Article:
By: Jen Russon
Since Coral Springs Firefighters Talia and Chris Hunter were children, they have always loved celebrating Halloween.
Their annual Halloween block party in Shadow Wood is always a hit among teenagers and their eight-year-old daughter Kenzie’s friends. This year’s weenie roast will be no exception, and they fully intend to take Kenzie trick-or-treating too.
However, in light of COVID-19, the family said they understand why some people in their community may decide to skip participating in the holiday this year.
To make that choice more obvious to trick-or-treaters, the Hunters came up with the idea that goes beyond keeping the lights turned off. It’s a tagging system where residents can tape a pumpkin to a mailbox, tree, or light post that lets people know whether or not to knock on their door — and Talia’s already handed out a few.
“I’ll be walking with my daughter by the houses where her group usually trick or treats and give these out. I figure this way; if people are participating, they can hang the pumpkin. If not, we’ll skip the house and not bother them,” said Talia.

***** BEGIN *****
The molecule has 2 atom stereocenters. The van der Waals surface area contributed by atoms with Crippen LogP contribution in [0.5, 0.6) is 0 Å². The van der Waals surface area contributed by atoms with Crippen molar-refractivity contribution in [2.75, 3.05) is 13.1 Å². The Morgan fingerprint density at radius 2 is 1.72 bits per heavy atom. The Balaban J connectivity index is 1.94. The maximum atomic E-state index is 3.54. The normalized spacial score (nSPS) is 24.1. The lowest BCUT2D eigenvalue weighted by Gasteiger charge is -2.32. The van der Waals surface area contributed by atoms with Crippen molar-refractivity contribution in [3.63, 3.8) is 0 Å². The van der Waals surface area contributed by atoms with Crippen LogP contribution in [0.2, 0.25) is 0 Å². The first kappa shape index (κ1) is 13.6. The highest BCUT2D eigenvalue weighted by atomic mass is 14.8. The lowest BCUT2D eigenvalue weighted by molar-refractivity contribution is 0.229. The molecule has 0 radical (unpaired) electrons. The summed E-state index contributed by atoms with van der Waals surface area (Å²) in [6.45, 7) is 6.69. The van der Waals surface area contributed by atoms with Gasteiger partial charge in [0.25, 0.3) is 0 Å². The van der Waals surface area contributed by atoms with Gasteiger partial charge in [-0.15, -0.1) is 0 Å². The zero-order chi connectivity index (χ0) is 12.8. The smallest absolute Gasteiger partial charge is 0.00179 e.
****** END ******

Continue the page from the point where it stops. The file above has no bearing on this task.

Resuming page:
She added that over the rainy mid-October weekend, she, Kenzie, and her daughter’s friend and neighbor, Hanna Walsh, delivered around 100 of the pumpkin tags around the Ramblewood South community.
They intend to go out again between now and Halloween, which they are so excited to see fall on a Saturday this year — and with a full moon.
“With everything being crazy this year, I figured I’d try and keep a little normalcy with Halloween,” said Talia.
In a ziplock bag, she said her pumpkins contain a little poem and are easy to make. She uses a crafting device called a Cricket.
She said that if anyone definitely wants one or wants the file for the poem to do this in their community, email Talia Hunter.
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